BIG HORN BISON CONSERVATION HERD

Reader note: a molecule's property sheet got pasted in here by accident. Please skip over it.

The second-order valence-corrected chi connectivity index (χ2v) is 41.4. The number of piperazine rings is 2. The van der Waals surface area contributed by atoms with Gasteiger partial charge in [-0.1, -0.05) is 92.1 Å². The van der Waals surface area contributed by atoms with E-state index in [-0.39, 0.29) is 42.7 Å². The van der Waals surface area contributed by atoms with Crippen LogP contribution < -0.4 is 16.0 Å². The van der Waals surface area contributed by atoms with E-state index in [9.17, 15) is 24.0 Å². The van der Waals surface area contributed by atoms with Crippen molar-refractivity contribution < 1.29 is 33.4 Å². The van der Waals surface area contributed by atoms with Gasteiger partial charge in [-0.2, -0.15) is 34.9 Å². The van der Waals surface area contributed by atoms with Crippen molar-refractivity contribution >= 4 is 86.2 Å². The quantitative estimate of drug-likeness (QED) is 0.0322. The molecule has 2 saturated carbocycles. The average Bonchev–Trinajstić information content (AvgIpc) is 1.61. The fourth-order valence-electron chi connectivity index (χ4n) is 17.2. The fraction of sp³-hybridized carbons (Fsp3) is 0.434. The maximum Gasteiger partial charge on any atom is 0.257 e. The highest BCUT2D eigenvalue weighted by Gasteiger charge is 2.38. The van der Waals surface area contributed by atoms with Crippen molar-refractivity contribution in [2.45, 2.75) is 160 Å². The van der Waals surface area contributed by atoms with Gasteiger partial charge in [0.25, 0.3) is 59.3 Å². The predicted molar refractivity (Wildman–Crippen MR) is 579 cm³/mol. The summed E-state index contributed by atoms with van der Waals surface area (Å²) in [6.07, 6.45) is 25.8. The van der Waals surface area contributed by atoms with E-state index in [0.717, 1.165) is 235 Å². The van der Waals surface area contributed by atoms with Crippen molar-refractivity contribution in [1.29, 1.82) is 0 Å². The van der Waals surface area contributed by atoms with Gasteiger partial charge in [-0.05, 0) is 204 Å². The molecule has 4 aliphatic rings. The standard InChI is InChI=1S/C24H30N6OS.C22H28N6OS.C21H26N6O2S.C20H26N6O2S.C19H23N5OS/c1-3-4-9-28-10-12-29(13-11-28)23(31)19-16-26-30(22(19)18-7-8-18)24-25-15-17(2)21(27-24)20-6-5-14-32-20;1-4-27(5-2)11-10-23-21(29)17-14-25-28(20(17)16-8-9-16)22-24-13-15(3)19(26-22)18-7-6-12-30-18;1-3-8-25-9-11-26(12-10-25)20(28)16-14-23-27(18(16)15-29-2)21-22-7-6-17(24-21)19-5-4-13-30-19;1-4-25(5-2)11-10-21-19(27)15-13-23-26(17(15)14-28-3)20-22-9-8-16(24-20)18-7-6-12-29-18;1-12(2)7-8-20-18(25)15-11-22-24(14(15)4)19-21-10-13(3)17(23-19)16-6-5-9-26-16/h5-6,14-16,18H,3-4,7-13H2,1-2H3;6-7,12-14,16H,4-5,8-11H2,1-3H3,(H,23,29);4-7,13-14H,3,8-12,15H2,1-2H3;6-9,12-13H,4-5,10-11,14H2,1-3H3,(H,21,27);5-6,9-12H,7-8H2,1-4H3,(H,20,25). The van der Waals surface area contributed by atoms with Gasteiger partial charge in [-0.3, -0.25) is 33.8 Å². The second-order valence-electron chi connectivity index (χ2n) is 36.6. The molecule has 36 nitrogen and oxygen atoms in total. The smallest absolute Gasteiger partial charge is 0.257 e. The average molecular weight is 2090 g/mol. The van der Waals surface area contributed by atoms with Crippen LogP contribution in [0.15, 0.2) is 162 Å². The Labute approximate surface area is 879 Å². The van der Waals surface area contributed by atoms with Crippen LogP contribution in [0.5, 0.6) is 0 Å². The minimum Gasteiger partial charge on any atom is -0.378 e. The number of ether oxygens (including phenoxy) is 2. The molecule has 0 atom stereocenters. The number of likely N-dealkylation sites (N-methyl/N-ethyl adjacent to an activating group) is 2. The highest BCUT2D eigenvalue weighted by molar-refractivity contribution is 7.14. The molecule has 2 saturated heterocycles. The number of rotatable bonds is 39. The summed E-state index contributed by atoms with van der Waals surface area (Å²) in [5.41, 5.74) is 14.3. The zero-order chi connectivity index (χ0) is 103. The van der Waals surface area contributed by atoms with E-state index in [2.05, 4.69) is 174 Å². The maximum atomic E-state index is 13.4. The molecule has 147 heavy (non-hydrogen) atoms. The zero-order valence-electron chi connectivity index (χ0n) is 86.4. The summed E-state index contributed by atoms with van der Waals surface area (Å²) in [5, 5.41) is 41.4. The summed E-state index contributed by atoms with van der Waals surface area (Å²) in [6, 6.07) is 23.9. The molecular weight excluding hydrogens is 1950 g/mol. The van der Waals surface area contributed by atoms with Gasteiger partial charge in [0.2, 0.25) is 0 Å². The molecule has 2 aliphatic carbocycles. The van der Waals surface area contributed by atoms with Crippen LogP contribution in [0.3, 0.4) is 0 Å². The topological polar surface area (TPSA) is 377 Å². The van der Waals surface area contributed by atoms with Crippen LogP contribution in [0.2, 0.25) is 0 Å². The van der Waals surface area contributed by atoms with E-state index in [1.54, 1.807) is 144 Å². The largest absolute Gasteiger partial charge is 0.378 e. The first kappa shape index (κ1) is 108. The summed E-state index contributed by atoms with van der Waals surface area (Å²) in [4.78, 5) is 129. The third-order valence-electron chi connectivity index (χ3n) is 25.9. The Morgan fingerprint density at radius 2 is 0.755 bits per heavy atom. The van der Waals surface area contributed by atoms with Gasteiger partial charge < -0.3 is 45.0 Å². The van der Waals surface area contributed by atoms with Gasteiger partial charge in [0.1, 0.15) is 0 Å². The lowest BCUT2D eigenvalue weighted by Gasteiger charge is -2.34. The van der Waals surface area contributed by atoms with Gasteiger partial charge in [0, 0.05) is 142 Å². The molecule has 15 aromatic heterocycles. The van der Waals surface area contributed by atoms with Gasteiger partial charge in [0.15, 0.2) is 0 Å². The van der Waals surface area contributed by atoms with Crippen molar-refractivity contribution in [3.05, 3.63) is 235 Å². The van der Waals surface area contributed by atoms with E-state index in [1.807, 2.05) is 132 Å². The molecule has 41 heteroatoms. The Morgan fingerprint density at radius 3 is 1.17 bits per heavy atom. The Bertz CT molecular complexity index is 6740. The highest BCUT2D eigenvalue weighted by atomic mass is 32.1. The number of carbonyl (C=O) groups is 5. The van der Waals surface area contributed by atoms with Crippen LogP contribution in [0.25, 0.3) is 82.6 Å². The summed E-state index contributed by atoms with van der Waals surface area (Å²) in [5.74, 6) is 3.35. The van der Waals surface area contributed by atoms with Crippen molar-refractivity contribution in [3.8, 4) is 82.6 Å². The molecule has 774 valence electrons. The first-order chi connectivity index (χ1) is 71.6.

A mature bull can reach 5.5 to 6.5 feet (1.9 meters) high at the hump and nine to 12.5 feet (2.7 to 3.8 meters) in length. Females are normally smaller, at 7 to 10 feet in length (2.2 to 3.2 meters) and 5 feet high at the hump (1.5 meters). Bison can weigh 1,800 to 2,400 pounds (816 to 1,088 kilograms). Male (bull) weighs up to 2,000 pounds, female (cow) weighs up to 1,000 pounds. May live 12–15 years, a few live as long as 20 years. Feed primarily on grasses and sedges. Mate in late July through August; give birth to one calf in late April or May. Can be aggressive, are agile, and can run up to 30 miles per hour. Bison are mostly active during the day and at dusk, but may be active through the night. They are social animals that often form herds, which appear to be directed by older females. Group sizes average about 20 bison during winter, but increase in summer to an average of about 200, with a maximum of about 1,000 during the breeding season (known as the rut) in July and August. Bison are sexually mature at age two. Although female bison may breed at these younger ages, older males (>7 years) participate in most of the breeding. During the rut mature males display their dominance by bellowing, wallowing, and engaging in fights with other bulls. The winners earn the right to mate with receptive females. Once a bull has found a female who is close to estrus, he will stay by her side until she is ready to mate. Then he moves on to another female. Following courtship, mature males separate and spend the rest of the year alone or in small groups. Group sizes decrease through autumn and into winter, reaching their lowest level of the year during March and April. Bison are grazing animals that feed on native prairie grasses mostly. They have a strong herd instinct and tend to graze and travel in large groups. Their mob-like behavior creates a heavy hoof action and substantial manure spreading which is very good for the rejuvenation of prairie and pasture grasses and an integral part of the ecology of open grassland soils. They have a very thick winter coat that sheds away to a slick seal-like undercoat during the summer months. They manage their hair growth, shedding and conditioning by creating wallows, which are large dust baths that they will roll around in. Wallows usually then remain free of vegetation since they are used often and by each animal. All bison are born orange and turn brown just about the time that they are old enough to survive without nursing milk from their mother. All males are called bulls and all females are called cows, and there is no difference between a bison and an American buffalo. The first explorers called them buffalo, not really knowing exactly what they were with the word le boeuf meaning cow, ox or beef in French helped to further confuse the naming. The only true buffalo that exist in the world are African Cape Buffalo and Water Buffalo, and water buffalo number in the hundreds of millions worldwide and are recently being introduced into human and pet foods in the US as “buffalo” further complicating things. Bison are now the U.S. National Mammal as of 2016. Bison have humps in order to anchor their unusually large heads. The large head is used as a snow plow to move snow drifts away from grass that they can smell 3-4 feet down under the snow. Their hair coat can be so thick as to create a snow and ice insulation on their backs that does not melt. They have very large guts (called rumen) that are capable of holding a 3 day quantity of food while it slowly digests and crates massive amounts of heat (like a compost pile) that keeps the animal warm during the coldest northern winters in the upper reaches of Canada and Alaska. Bison do not need or use any shelter.